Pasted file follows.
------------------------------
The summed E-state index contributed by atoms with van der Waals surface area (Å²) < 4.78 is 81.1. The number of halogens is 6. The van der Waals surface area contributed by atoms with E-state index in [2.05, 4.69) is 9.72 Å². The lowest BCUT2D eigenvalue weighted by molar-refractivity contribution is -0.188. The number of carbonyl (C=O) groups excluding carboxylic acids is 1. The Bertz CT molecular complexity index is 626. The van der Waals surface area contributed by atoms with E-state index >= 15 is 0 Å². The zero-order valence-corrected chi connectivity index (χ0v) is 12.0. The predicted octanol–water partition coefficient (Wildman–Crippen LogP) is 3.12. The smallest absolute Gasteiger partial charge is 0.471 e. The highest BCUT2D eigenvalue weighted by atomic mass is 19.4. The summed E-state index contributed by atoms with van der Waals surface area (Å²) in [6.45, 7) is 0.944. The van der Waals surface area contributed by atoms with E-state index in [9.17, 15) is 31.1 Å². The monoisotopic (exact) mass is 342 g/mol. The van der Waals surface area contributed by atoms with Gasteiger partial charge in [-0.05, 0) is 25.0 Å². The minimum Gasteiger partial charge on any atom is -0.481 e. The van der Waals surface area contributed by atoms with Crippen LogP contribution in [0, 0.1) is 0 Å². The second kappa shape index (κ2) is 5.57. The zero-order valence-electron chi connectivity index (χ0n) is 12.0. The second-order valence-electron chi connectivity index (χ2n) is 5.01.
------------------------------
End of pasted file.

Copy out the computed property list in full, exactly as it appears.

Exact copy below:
The summed E-state index contributed by atoms with van der Waals surface area (Å²) < 4.78 is 81.1. The number of halogens is 6. The van der Waals surface area contributed by atoms with E-state index in [2.05, 4.69) is 9.72 Å². The lowest BCUT2D eigenvalue weighted by molar-refractivity contribution is -0.188. The number of carbonyl (C=O) groups excluding carboxylic acids is 1. The Bertz CT molecular complexity index is 626. The van der Waals surface area contributed by atoms with E-state index >= 15 is 0 Å². The zero-order valence-corrected chi connectivity index (χ0v) is 12.0. The predicted octanol–water partition coefficient (Wildman–Crippen LogP) is 3.12. The smallest absolute Gasteiger partial charge is 0.471 e. The highest BCUT2D eigenvalue weighted by atomic mass is 19.4. The summed E-state index contributed by atoms with van der Waals surface area (Å²) in [6.45, 7) is 0.944. The van der Waals surface area contributed by atoms with E-state index in [9.17, 15) is 31.1 Å². The monoisotopic (exact) mass is 342 g/mol. The van der Waals surface area contributed by atoms with Gasteiger partial charge in [-0.05, 0) is 25.0 Å². The minimum Gasteiger partial charge on any atom is -0.481 e. The van der Waals surface area contributed by atoms with Crippen LogP contribution in [0, 0.1) is 0 Å². The second kappa shape index (κ2) is 5.57. The zero-order valence-electron chi connectivity index (χ0n) is 12.0. The second-order valence-electron chi connectivity index (χ2n) is 5.01.